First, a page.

The human species is probably the most dependent at birth, since it takes time to learn to walk, and to properly address the things around us.
We hear a lot of parents say that they would like their child to be more independent, even though they tend to overprotect him. Yet, if they want their child to develop properly, it is fundamental to teach him how to be independent.
What is meant by "inculcating autonomy"?
The level of autonomy that can be required of a child obviously depends on his age and his cognitive development.
A child evolves as follows:
– When he between one and a half and three yearsyou can start by teaching him to walk and to move alone. As for language, he must know how to express his primary needs (thirst, desire to pee …)
– Between three and five years, the language develops enormously. We must therefore teach the child to express his wishes and to communicate his needs to people outside the family circle. One must also begin to teach him to eat, sleep and dress alone, as well as to acquire the basic rules of hygiene. It's also time to let him put his toys away alone.
– Between five and eight years, the child becomes more responsible in school and in social relationships. It is also at this age that he can eat, sleep and wash without any help.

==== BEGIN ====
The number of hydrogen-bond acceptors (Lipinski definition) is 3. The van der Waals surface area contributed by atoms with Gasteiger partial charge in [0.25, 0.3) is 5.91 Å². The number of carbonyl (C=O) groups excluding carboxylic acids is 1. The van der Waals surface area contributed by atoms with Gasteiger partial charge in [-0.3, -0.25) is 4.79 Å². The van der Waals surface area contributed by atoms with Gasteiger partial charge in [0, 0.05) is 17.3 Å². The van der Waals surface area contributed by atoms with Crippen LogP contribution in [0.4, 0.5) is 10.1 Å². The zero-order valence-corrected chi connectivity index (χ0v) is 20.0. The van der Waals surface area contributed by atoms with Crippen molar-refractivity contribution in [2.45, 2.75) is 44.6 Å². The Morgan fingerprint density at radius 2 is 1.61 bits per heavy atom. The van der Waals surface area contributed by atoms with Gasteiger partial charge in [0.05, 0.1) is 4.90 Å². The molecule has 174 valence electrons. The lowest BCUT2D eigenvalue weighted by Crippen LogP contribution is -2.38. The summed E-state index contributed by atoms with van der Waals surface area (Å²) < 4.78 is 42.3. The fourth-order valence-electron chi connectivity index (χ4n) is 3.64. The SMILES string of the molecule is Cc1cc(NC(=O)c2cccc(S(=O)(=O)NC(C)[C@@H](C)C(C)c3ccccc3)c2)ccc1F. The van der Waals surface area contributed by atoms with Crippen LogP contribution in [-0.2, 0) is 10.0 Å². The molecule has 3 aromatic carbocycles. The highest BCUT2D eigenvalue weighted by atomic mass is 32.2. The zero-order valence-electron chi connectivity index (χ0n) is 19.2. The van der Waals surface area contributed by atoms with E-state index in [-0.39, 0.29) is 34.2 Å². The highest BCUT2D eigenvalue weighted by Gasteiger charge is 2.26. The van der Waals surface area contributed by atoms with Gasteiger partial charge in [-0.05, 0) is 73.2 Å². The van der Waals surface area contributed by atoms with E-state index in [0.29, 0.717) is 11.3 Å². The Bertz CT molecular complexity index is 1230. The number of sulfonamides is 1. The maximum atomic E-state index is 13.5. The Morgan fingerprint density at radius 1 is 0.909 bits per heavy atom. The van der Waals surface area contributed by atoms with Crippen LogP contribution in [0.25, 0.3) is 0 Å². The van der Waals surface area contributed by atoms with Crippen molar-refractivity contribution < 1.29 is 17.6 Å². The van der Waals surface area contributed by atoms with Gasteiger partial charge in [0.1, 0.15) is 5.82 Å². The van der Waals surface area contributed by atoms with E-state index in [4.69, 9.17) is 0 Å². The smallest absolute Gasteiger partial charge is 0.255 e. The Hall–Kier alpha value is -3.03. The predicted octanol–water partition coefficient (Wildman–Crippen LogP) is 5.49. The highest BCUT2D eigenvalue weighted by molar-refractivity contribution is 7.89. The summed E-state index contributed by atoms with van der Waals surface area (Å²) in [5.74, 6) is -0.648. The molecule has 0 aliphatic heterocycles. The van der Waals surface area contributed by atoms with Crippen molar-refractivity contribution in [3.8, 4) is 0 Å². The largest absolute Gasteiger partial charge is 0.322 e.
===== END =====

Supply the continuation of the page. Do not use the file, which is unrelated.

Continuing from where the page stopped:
We can then teach the child to organize his free time and do his homework independently. At home, you can also involve him in housework by asking him to tidy up his room and help put the table on the table.
– Between eight years and adolescencethe child begins to know himself, to be aware of his successes as well as his failures, and to consider the consequences of his actions.
It is at this age that one can begin to make him more responsible for planning his free time and participating in household chores.
Rules to put in place to teach the child to be autonomous
Although this can sometimes be exhausting, However, it is necessary to introduce rules allowing the child to be independent and responsible.
Here are some simple rules to establish:
– Achievement of objectives : As we said earlier in this article, each age corresponds to a specific level of autonomy, but each child also has its own conditions.
– Perseverance : when educating a child, one must be consistent in the tasks they are asked to do.
– The game : especially with regard to the education of young children, it is less a matter of imposing on them than of encouraging them, and this can be done through play.
– Habits : for a child to eat, sleep and wash himself, he must acquire habits, which will enable him to gain in insurance.
– Reflection on successes and failures: the more the child grows, the more important it is to establish a climate with him that is conducive to communication.
– Moral support: it is fundamental to help children overcome their fears, recover from their frustrations when they fail and congratulate them when they succeed.
In short, autonomy is an important aspect of the personality that must be instilled in the child if it is to develop properly.